Meet Emmanuel Ramos-Barajas, Block Museum Media and Communications Coordinator

This month the Block Museum welcomes Emmanuel Ramos-Barajas in the role of Media and Communications Coordinator. Emmanuel will be supporting the work of the Museum’s marketing and communication department, focusing on expanding the Block’s reach and growing its audiences both in the galleries and online. We sat down with Emmanuel to learn more about his media production background and interest in helping Block Museum stories find a wide audience.

Can you tell us a bit about your background? How did you find your way to design and media?

Ever since I was little, my parents inculcated a love for the arts in our lives. At home, there were always books, encyclopedias and movies. I remember sitting down and paging through the books, looking at all the images. I think my interest in art comes from there. However, my drive to make and create comes from discovering literature a few years later. I read a lot and I would always visualize the locations, the characters, the mood. I remember reading passages and conceptualizing, not just the scene and dialogue, but also the way I would film them, the camera angles, the movements, the cuts. When I realized I was doing this, I began to look towards a career in directing, writing and producing. I applied to the School of Theater, Film and Television at UCLA, however I didn’t make it in on my first try. I withdrew from UCLA to attend Riverside Community College while I prepared to apply again. 

What was supposed to be a one-year detour became a three-year shift where I expanded my interests: I took photography, design, and film studies classes. When I was finally accepted to the UCLA film school, I had a more well-rounded artistic education. During my senior year, I decided to concentrate on producing digital interactive media. That decision further expanded my understanding of what art could be and what it could look like. It forced me to learn a new array of design and media techniques, softwares and methodologies. I still want to tell stories, and I am still working on becoming a director; except, now I have a clearer understanding of the barriers I want to push past as a storyteller.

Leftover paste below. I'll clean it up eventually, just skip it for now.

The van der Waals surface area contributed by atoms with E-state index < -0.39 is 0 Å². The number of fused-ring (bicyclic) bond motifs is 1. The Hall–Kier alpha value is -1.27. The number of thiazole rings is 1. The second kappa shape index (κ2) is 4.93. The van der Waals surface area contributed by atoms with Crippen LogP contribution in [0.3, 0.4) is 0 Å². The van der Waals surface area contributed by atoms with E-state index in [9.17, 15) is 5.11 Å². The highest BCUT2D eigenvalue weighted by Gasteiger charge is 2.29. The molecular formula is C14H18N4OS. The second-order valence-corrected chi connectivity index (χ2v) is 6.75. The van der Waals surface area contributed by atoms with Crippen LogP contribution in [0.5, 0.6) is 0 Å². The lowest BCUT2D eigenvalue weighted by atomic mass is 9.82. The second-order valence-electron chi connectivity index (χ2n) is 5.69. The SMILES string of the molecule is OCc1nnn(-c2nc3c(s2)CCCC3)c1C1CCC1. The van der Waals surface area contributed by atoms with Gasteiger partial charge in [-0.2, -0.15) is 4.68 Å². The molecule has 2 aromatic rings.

What particularly interests you about working within the context of an art museum?

As a creator, the idea of working in an art museum is an opportunity of almost-limitless possibilities. It’s also an ideal way to keep on reading, learning and contributing. To work in a place that constantly introduces you to new works, artists and movements is truly a blessing for someone who is interested in developing creative content. 

Can you tell us about some of your previous projects?

After graduating from UCLA, I worked at we are mitú, a social media company targeting Latinx millennials. There, I was responsible for creating weekly video content for their different social platforms (YouTube, Instagram, Facebook, etc). It was fast-paced work, but well worth it for the number of Latinx creatives I met while working there. Those are some relationships I will always treasure because it felt like a real #moment– there were so many of us, and we were all working towards our individual passions. They are some of the most creative people I’ve met, and I treasure their unique perspectives.